When you watch Independence Day celebrations and hear the patriotic songs, it looks and sounds as though the people of the USA are all celebrating the same thing, doesn’t it? Today, I’m beginning to think that the perception is wrong both for the observer and the celebrant. Yes, Americans are independent of British rule, but that is about the only thing they have in common. It seems to me there is more than one America.
For context, I have seen quite a few American cities, highways, and tourist locations. When I was a college instructor I went annually to conferences that were often in American cities. I have visited New York, San Antonio, New Orleans, Philadelphia, Seattle, San Diego, Chicago, Charleston, San Francisco, and probably a few more cities in my travels. In addition, I have driven from Edmonton Alberta to San Jose California every year for ten years, through Montana and Idaho sometimes and through Oregon and Washington at other times. So, those are my wide-ranging bone fides for knowing a little bit about America. Admittedly, most of that knowledge is not in depth but, nevertheless, it gives me many informative snapshots.
What has impressed me is how much variation there is in the American character. I know that Americans love their country and are very loyal to it, but the agricultural communities have a completely different experience of life from the inner-city people. The immigrant who runs a restaurant in a small town has a different relationship with their neighbour than the person who is a day labourer waiting for work outside Home Depot in a big town or the domestic help in city suburbs. The descendants of slaves in the south have a different sense of history from their counterparts in the north. And, they are all adjusting to different climates and landscapes.
Regional differences are true of both Canada and England, too, but the rah-rah of patriotism is much louder in the USA. Americans fly more flags, salute more soldiers, and create more films about heroes than the other two countries combined. So, why all the hoopla? My English sensibilities cause me to wince sometimes when I think that it is all a slightly embarrassing display; the truly proud don’t need to tell us of their accomplishments because we already know what they are.
At other times, as a woman, it seems to me to be a form of masculine puffery. Like peacocks, it is necessary to sometimes to shake the tail feathers to draw the attention of the peahens — except that I can’t figure out who are the peahens in this analogy.
Don’t get me wrong. I love the America that I know and the Americans I have met. It is a glorious place with welcoming and impressive people. I have been accepted everywhere and have benefitted from my professional and personal relationships. So, why does the excessive patriotism bother me? I think it is because it paints with too broad a brush. The America that I have seen is much more complex and varied than the celebrations suggest.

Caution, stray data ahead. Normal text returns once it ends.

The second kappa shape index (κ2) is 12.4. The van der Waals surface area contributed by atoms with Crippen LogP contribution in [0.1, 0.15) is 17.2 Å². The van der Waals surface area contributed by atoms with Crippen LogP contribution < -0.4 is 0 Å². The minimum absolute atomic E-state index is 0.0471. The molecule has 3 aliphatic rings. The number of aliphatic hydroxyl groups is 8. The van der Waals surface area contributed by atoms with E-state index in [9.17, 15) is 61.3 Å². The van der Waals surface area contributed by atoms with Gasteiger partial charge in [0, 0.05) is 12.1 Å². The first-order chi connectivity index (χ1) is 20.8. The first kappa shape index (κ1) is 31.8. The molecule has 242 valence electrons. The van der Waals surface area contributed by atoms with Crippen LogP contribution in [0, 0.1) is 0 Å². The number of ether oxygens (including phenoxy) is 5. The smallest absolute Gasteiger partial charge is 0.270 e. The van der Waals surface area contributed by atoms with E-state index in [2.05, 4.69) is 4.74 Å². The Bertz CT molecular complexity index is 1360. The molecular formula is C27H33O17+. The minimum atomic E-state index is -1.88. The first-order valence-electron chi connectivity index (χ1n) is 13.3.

On television and in films in recent years I see an effort to incorporate more of the many ethnic identities that I see in my travels. On the political stage, however, it feels like pulling teeth to try to incorporate people who are not of northern European heritage. That is part of the dissonance I feel. But, it isn’t just about ethnicity. It is also about regional experiences. Very few of the people I have met have anything in common with the policy-makers.
So, what am I trying to say? Although I am formulating this as I write, I think it comes down to a feeling that Independence Day has lost its focus and is no longer a celebration for all Americans. It has gone from using symbols to becoming a symbol in and of itself. What that symbol represents, however, is not clear. What do the flag-waving and the fireworks represent? I don’t know any more. I doubt that the end of British rule means much to American children today, and I’m sure it is only vaguely appreciated by non-European newcomers.
The patriotism I see in England and Canada doesn’t feel quite as forceful as it does in the U.S.. Much like American Independence Day, Canada Day has some city parties and flag-waving, and the politicians make patriotic speeches just the same. It is a similar kind of national party, but the Canadian celebrations are more about celebrating our diversity and eating different foods. In Alberta, fireworks are illegal so our parties don’t compare to those in the United States in that regard, except for a few tightly controlled official displays, but it’s all a day off in the summer with family-friendly outdoor events.
I don’t think England has a day for patriotic fervour although Guy Fawkes Day on November 5th comes close. They celebrate with fireworks and bonfires the person who tried to blow up parliament. Hmmm. That is so far from patriotism that it’s really quite funny.
So, who or what is being celebrated on Independence Day, and why? Do the celebrations include everyone? And, is everyone celebrating the same concept of America? Those are the questions I am asking myself on July 5th. No solid conclusion here; just a lot of questions.